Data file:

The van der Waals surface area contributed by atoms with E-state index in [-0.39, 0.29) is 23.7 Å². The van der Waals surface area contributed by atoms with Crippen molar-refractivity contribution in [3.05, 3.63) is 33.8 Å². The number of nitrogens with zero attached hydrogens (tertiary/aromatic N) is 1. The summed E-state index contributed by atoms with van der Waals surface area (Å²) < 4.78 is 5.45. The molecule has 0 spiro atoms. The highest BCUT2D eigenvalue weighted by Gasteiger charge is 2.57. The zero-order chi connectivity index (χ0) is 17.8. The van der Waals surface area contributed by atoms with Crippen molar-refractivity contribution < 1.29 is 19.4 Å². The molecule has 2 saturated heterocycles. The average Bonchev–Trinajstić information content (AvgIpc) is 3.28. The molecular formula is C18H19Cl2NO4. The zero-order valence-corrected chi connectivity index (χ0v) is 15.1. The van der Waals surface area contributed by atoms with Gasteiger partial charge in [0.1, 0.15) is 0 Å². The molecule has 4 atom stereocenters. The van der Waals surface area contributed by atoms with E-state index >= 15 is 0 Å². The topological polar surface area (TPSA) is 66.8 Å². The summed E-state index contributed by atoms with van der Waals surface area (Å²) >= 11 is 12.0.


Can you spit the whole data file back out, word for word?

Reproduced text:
The van der Waals surface area contributed by atoms with E-state index in [-0.39, 0.29) is 23.7 Å². The van der Waals surface area contributed by atoms with Crippen molar-refractivity contribution in [3.05, 3.63) is 33.8 Å². The number of nitrogens with zero attached hydrogens (tertiary/aromatic N) is 1. The summed E-state index contributed by atoms with van der Waals surface area (Å²) < 4.78 is 5.45. The molecule has 0 spiro atoms. The highest BCUT2D eigenvalue weighted by Gasteiger charge is 2.57. The zero-order chi connectivity index (χ0) is 17.8. The van der Waals surface area contributed by atoms with Crippen molar-refractivity contribution < 1.29 is 19.4 Å². The molecule has 2 saturated heterocycles. The average Bonchev–Trinajstić information content (AvgIpc) is 3.28. The molecular formula is C18H19Cl2NO4. The zero-order valence-corrected chi connectivity index (χ0v) is 15.1. The van der Waals surface area contributed by atoms with Gasteiger partial charge in [0.1, 0.15) is 0 Å². The molecule has 4 atom stereocenters. The van der Waals surface area contributed by atoms with E-state index >= 15 is 0 Å². The topological polar surface area (TPSA) is 66.8 Å². The summed E-state index contributed by atoms with van der Waals surface area (Å²) >= 11 is 12.0.